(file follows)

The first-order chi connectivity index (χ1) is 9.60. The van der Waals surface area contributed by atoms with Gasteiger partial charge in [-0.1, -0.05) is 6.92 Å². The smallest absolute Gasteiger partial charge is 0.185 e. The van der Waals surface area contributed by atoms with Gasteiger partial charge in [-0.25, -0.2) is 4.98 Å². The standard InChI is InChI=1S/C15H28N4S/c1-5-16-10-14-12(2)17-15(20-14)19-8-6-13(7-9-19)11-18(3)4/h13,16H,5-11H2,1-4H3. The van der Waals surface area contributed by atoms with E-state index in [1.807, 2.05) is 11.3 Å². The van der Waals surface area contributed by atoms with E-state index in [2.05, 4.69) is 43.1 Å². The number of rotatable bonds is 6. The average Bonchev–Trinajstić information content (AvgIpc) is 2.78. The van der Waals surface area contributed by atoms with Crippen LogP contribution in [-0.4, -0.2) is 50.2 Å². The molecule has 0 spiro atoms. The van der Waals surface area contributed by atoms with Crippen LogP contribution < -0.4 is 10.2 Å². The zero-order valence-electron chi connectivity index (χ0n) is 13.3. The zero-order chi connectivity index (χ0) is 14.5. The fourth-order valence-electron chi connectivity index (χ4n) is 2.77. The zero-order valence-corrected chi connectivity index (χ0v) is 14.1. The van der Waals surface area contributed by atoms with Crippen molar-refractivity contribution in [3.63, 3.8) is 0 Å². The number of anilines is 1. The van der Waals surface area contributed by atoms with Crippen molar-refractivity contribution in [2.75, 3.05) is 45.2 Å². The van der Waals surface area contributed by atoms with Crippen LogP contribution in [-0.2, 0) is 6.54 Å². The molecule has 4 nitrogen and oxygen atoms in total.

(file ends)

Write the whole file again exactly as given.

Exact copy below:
The first-order chi connectivity index (χ1) is 9.60. The van der Waals surface area contributed by atoms with Gasteiger partial charge in [-0.1, -0.05) is 6.92 Å². The smallest absolute Gasteiger partial charge is 0.185 e. The van der Waals surface area contributed by atoms with Gasteiger partial charge in [-0.25, -0.2) is 4.98 Å². The standard InChI is InChI=1S/C15H28N4S/c1-5-16-10-14-12(2)17-15(20-14)19-8-6-13(7-9-19)11-18(3)4/h13,16H,5-11H2,1-4H3. The van der Waals surface area contributed by atoms with E-state index in [1.807, 2.05) is 11.3 Å². The van der Waals surface area contributed by atoms with E-state index in [2.05, 4.69) is 43.1 Å². The number of rotatable bonds is 6. The average Bonchev–Trinajstić information content (AvgIpc) is 2.78. The van der Waals surface area contributed by atoms with Crippen LogP contribution in [-0.4, -0.2) is 50.2 Å². The molecule has 0 spiro atoms. The van der Waals surface area contributed by atoms with Crippen LogP contribution < -0.4 is 10.2 Å². The zero-order valence-electron chi connectivity index (χ0n) is 13.3. The zero-order chi connectivity index (χ0) is 14.5. The fourth-order valence-electron chi connectivity index (χ4n) is 2.77. The zero-order valence-corrected chi connectivity index (χ0v) is 14.1. The van der Waals surface area contributed by atoms with Crippen molar-refractivity contribution in [3.63, 3.8) is 0 Å². The number of anilines is 1. The van der Waals surface area contributed by atoms with Crippen molar-refractivity contribution in [2.75, 3.05) is 45.2 Å². The van der Waals surface area contributed by atoms with Crippen LogP contribution in [-0.2, 0) is 6.54 Å². The molecule has 4 nitrogen and oxygen atoms in total.